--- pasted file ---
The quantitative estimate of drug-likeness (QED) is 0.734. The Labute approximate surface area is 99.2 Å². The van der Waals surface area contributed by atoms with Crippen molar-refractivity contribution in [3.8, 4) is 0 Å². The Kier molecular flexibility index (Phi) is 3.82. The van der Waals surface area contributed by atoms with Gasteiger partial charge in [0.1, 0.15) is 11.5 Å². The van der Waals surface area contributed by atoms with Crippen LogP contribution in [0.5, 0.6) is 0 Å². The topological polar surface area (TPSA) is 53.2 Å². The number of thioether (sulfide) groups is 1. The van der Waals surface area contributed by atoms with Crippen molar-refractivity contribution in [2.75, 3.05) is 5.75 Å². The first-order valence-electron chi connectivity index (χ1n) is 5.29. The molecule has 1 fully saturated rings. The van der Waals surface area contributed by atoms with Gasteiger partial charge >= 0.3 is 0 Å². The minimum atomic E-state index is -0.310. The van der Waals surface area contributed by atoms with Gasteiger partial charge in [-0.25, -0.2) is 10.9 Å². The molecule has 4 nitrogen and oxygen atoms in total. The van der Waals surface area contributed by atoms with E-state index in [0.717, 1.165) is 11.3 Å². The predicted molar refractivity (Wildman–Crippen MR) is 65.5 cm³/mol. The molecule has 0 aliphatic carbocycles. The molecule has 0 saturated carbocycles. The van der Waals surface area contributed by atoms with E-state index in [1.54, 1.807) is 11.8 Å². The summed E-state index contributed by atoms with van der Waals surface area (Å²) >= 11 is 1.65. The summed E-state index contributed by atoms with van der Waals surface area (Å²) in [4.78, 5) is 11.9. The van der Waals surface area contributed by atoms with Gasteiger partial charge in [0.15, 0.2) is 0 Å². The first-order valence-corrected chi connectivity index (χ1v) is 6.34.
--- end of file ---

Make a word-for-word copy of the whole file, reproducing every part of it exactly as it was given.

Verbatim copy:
The quantitative estimate of drug-likeness (QED) is 0.734. The Labute approximate surface area is 99.2 Å². The van der Waals surface area contributed by atoms with Crippen molar-refractivity contribution in [3.8, 4) is 0 Å². The Kier molecular flexibility index (Phi) is 3.82. The van der Waals surface area contributed by atoms with Gasteiger partial charge in [0.1, 0.15) is 11.5 Å². The van der Waals surface area contributed by atoms with Crippen LogP contribution in [0.5, 0.6) is 0 Å². The topological polar surface area (TPSA) is 53.2 Å². The number of thioether (sulfide) groups is 1. The van der Waals surface area contributed by atoms with Crippen molar-refractivity contribution in [2.75, 3.05) is 5.75 Å². The first-order valence-electron chi connectivity index (χ1n) is 5.29. The molecule has 1 fully saturated rings. The van der Waals surface area contributed by atoms with Gasteiger partial charge >= 0.3 is 0 Å². The minimum atomic E-state index is -0.310. The van der Waals surface area contributed by atoms with Gasteiger partial charge in [-0.25, -0.2) is 10.9 Å². The molecule has 4 nitrogen and oxygen atoms in total. The van der Waals surface area contributed by atoms with E-state index in [0.717, 1.165) is 11.3 Å². The predicted molar refractivity (Wildman–Crippen MR) is 65.5 cm³/mol. The molecule has 0 aliphatic carbocycles. The molecule has 0 saturated carbocycles. The van der Waals surface area contributed by atoms with E-state index in [1.54, 1.807) is 11.8 Å². The summed E-state index contributed by atoms with van der Waals surface area (Å²) >= 11 is 1.65. The summed E-state index contributed by atoms with van der Waals surface area (Å²) in [4.78, 5) is 11.9. The van der Waals surface area contributed by atoms with Gasteiger partial charge in [0.15, 0.2) is 0 Å². The first-order valence-corrected chi connectivity index (χ1v) is 6.34.